Money managers under the microscope
…Or maybe not
Yesterday I optimistically predicted hedge funds would learn a lot more about their regulatory fate as the G20 drew to a close.
That wasn’t exactly incorrect — the industry did find out for example that regulation and oversight will be extended to “systemically important hedge funds”.
But, as with many political statements, the devil is in the detail — or in this case, the lack of it.
“The G20 communiqué is unclear as to whether their aim is to have further regulation and oversight of the funds themselves or of the managers who manage the funds,” says Robert Mellor, UK hedge fund leader at PricewaterhouseCoopers.
“The communiqué also does not make it clear what regulation means in this context. If indeed they are pointing to more regulatory capital, who would be required to have the additional capital? The hedge fund manager or the offshore fund?”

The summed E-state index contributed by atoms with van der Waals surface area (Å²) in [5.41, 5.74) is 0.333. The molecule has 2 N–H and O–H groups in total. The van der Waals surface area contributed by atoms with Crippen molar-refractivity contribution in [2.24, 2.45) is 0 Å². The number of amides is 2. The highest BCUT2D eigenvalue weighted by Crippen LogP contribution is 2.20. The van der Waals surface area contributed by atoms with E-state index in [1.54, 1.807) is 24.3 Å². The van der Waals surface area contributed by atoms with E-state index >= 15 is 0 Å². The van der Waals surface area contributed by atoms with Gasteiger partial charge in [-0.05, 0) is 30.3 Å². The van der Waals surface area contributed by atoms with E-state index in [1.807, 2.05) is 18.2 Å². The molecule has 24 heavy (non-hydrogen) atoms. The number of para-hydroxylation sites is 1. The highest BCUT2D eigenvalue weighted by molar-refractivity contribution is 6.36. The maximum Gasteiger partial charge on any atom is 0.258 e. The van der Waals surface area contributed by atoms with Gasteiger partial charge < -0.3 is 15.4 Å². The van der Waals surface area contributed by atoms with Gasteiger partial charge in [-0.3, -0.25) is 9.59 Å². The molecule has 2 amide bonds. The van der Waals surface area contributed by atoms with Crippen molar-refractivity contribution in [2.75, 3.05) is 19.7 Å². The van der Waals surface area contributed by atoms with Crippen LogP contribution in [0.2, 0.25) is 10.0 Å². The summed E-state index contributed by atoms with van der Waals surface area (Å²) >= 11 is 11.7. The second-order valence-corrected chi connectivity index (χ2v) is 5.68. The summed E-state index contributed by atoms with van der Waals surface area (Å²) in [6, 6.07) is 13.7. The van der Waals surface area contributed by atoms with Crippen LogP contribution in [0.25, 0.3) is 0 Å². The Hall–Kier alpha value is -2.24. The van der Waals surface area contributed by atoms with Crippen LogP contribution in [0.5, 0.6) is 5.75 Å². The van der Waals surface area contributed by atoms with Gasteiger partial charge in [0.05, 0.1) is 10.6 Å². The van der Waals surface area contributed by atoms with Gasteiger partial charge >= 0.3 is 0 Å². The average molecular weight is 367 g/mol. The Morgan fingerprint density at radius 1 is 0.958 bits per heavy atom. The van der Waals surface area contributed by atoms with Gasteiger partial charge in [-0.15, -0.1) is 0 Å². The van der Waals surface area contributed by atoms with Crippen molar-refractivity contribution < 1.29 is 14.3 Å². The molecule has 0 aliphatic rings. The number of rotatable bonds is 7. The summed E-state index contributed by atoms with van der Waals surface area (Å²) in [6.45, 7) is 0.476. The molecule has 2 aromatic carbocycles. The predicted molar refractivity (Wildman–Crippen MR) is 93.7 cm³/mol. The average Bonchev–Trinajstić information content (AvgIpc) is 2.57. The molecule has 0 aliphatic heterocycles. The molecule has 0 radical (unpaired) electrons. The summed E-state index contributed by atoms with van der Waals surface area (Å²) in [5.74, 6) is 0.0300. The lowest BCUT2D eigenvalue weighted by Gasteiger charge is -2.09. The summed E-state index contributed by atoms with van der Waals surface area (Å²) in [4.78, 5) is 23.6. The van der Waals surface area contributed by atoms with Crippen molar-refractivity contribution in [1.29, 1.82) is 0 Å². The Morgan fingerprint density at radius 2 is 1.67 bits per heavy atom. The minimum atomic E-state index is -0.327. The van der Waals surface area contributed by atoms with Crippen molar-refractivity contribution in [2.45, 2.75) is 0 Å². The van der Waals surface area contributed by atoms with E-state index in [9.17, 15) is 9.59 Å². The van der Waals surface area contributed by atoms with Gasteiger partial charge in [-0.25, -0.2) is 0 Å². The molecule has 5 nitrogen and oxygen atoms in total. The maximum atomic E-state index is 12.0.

Such a lack of clarity means it’s hard to gauge whether the G20 agreement will mean a big step-change in how hedge funds behave and are monitored or a set of rules which UK hedge fund firms already partially comply with and with which U.S. firms may do soon.
The Alternative Investment Management Association immediately put out a statement pointing to research that hedge funds played only a “marginal” role in the crisis and to the Turner review, which said hedge funds generally had much less leverage than banks.
But given the number of politicians who yesterday mentioned “hedge funds” and “regulation” in the same breath, the industry did learn once and for all that more rules are coming.